After a breakup from a serious relationship, depression is a very natural consequence, and it is fairly common. As what I’ve discussed to you earlier, depression is brought about by the unwanted changes caused by the separation. The bad thing about post-breakup depression is that it spreads like wildfire throughout every aspect of your life – work, friends, family, philosophy – all of these will become inevitably infected with extreme sadness. You will be enveloped with a very pessimistic outlook in life and you will begin to believe that nothing’s worth it.

Given the reasons I’ve mentioned above, you may think that being depressed is something undesirable, that it should be eradicated immediately, that you shouldn’t have such a feeling. It has numerous negative effects, after all. People fail to realize, however, that depression is innate in human behavior and should be felt by every human being undergoing a life-changing experience. It’s okay to be sad! It’s okay to feel lonely! It’s your way of validating the previous relationship. Because you cry and mope over it, it must have meant something to you. The more important the loss, the more intense the grieving. Depression is natural, and nobody, not a single being in the world should counteract it in its early stages.

That doesn’t mean to say you shouldn’t try to remove it. In fact, you should! But it should be in a form of a gradual loss, not something you forcibly remove just because you don’t want to be depressed. The first step in removing depression is embracing it. Drench yourself of all its sadness until you’re dried out.

Expressing Depression

Your depression needs to be expressed. The main reason for this is that, the more you keep your emotions to yourself, the bigger the chance for you to have an emotional (and even psychological) breakdown. Men, for example, tend to be more suicidal because they keep their thoughts to themselves. Women, on the other hand, have lots of outlets to express their sadness; therefore they can cope better and faster than men.

The most common expression of sadness is crying. I know you’ve been bombarded with tons of scientific trivia about how shedding tears helps in alleviating depression, so I won’t go further into that. I just want to emphasize, however, that when it comes to crying, you shouldn’t hold back. If you’re a man, and you feel like bursting into tears, do it, however privately. Your tear ducts are there for a purpose – use them!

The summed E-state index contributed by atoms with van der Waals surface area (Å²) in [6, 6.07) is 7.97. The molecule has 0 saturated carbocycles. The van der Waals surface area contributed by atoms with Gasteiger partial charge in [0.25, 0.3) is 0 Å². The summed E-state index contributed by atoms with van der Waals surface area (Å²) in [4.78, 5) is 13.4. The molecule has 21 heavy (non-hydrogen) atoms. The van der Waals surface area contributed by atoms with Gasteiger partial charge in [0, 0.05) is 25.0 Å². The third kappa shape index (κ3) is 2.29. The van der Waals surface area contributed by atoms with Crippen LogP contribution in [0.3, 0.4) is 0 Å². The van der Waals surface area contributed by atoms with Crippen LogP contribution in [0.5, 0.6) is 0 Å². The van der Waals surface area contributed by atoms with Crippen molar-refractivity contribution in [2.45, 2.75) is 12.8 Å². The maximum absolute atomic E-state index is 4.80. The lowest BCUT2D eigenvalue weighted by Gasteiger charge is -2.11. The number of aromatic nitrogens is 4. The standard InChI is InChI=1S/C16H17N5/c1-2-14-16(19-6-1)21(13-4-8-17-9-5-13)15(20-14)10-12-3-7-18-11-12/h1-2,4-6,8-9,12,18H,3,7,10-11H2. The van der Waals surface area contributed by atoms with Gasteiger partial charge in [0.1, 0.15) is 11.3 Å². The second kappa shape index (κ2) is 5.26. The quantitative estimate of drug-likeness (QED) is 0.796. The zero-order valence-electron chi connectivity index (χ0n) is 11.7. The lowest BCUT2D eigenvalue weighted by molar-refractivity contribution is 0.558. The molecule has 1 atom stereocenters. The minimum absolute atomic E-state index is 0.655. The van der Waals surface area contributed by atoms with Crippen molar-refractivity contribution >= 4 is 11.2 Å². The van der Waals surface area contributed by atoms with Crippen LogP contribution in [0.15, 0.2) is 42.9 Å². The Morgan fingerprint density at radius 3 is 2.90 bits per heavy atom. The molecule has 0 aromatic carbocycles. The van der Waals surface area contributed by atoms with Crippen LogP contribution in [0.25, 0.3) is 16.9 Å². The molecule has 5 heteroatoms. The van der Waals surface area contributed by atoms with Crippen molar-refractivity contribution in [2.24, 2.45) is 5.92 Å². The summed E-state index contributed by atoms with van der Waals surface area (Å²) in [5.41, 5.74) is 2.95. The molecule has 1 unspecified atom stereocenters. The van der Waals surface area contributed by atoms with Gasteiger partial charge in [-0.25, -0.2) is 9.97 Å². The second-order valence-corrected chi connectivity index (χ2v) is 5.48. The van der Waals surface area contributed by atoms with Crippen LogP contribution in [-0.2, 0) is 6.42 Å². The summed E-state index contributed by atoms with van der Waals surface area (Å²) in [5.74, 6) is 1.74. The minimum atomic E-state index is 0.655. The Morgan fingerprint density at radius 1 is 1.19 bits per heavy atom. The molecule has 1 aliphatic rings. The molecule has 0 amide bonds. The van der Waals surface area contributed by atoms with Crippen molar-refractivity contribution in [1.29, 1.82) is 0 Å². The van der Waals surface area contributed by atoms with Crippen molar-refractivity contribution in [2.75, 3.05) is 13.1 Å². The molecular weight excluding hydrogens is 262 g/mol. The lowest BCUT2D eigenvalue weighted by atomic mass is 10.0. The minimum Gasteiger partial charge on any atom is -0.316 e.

Another way of expressing your depression is through talking to a friend or a family member about your breakup. Not only will it help to get the ice off of your chest, you will also solicit lots of new insight from other people which will help you form your opinion about the breakup.

What needs to be remembered in sharing your depression is this: it should be a private affair, and should be done in private, with one or two friends. Don’t involve a lot of people in your sadness, and most importantly don’t go off posting on Facebook or Twitter how incredibly depressed you are.

Countering Change with Change

A breakup is a negative form of change. How do you cancel it out? By creating positive change, of course! This is where the introduction of new hobbies or new friends – basically just a new environment – comes into play. Because your breakup has put you in an unfamiliar state, you will have a tendency to get traumatically stuck into where you were before. Before you succumb to that vicious cycle, you must move to avoid it! It’s up to you if you want to get stuck in the desert or perpetually move until you find an oasis in sight.

How do you do that? First you need to find something that will distract you from the depression. This is what we call a diversion. Contrary to what others may think, this is not a method of avoiding the problem, because there is no problem to avoid in the first place! The breakup becomes a problem once you react negatively to it.

Here are some common diversions I highly suggest you should do to keep your mind off of the problem:

  • Engaging in new hobbies (cooking, painting, guitar lessons)
  • Engaging in sports
  • Going on vacation, traveling new places
  • Changing jobs

These are life-enriching activities that will help you reach two goals. First, you can prove that you’re able to enjoy life without your ex, and second, you are battling depression with happiness. Because, really, how will you solve a psychological depression? More depression? No, that surely isn’t the way to go.

Getting Along with Sadness

The sadness won’t totally go away, no matter how hard you try. That’s okay, that’s because you’re still in love with your ex-partner and it should upset you that you’re not with him/her at the moment. But what we’re countering here are the bouts of depression you may be experiencing – the unnecessary moping, the needless self-destruction anyone will be going through after a breakup. After you’re sure you’ve gone past that stage, you’re good to go. That little bit of sadness will be your key motivation into answering the question “how to get my ex back”. You’ll need that.


Anna Perkins is a relationship writer who offers her own forthright opinion over the worlds of dating, romance, relationships , marriage and friendships. She loves cats, traveling, spending time with her son and husband.

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